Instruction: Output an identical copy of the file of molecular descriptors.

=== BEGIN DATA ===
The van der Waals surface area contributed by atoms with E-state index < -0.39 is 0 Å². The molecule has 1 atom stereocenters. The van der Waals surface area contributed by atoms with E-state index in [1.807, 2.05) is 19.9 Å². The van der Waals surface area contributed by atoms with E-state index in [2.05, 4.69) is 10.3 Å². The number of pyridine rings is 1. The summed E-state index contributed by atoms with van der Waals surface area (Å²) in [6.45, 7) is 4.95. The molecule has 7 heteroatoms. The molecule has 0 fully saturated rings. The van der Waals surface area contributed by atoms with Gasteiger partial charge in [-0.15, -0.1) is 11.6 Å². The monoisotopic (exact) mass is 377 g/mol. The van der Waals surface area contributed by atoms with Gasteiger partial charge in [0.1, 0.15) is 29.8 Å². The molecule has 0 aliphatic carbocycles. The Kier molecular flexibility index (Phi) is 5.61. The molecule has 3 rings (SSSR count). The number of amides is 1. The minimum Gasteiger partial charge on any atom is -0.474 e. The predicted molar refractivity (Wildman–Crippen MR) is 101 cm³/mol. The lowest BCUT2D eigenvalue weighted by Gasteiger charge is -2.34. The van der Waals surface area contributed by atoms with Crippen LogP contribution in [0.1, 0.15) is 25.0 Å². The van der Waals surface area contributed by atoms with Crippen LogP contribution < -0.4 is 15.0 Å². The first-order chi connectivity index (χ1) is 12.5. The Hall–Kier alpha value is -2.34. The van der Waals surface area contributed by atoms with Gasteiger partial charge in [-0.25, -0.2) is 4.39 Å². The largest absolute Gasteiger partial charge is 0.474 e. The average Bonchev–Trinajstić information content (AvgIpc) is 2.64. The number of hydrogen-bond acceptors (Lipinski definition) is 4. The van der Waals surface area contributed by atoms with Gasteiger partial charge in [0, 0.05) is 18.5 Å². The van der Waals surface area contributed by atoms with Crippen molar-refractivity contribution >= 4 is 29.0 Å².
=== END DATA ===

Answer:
The van der Waals surface area contributed by atoms with E-state index < -0.39 is 0 Å². The molecule has 1 atom stereocenters. The van der Waals surface area contributed by atoms with E-state index in [1.807, 2.05) is 19.9 Å². The van der Waals surface area contributed by atoms with E-state index in [2.05, 4.69) is 10.3 Å². The number of pyridine rings is 1. The summed E-state index contributed by atoms with van der Waals surface area (Å²) in [6.45, 7) is 4.95. The molecule has 7 heteroatoms. The molecule has 0 fully saturated rings. The van der Waals surface area contributed by atoms with Gasteiger partial charge in [-0.15, -0.1) is 11.6 Å². The monoisotopic (exact) mass is 377 g/mol. The van der Waals surface area contributed by atoms with Gasteiger partial charge in [0.1, 0.15) is 29.8 Å². The molecule has 0 aliphatic carbocycles. The Kier molecular flexibility index (Phi) is 5.61. The molecule has 3 rings (SSSR count). The number of amides is 1. The minimum Gasteiger partial charge on any atom is -0.474 e. The predicted molar refractivity (Wildman–Crippen MR) is 101 cm³/mol. The lowest BCUT2D eigenvalue weighted by Gasteiger charge is -2.34. The van der Waals surface area contributed by atoms with Crippen LogP contribution in [0.1, 0.15) is 25.0 Å². The van der Waals surface area contributed by atoms with Crippen LogP contribution < -0.4 is 15.0 Å². The first-order chi connectivity index (χ1) is 12.5. The Hall–Kier alpha value is -2.34. The van der Waals surface area contributed by atoms with Gasteiger partial charge in [-0.25, -0.2) is 4.39 Å². The largest absolute Gasteiger partial charge is 0.474 e. The average Bonchev–Trinajstić information content (AvgIpc) is 2.64. The number of hydrogen-bond acceptors (Lipinski definition) is 4. The van der Waals surface area contributed by atoms with Gasteiger partial charge in [0, 0.05) is 18.5 Å². The van der Waals surface area contributed by atoms with Crippen molar-refractivity contribution >= 4 is 29.0 Å².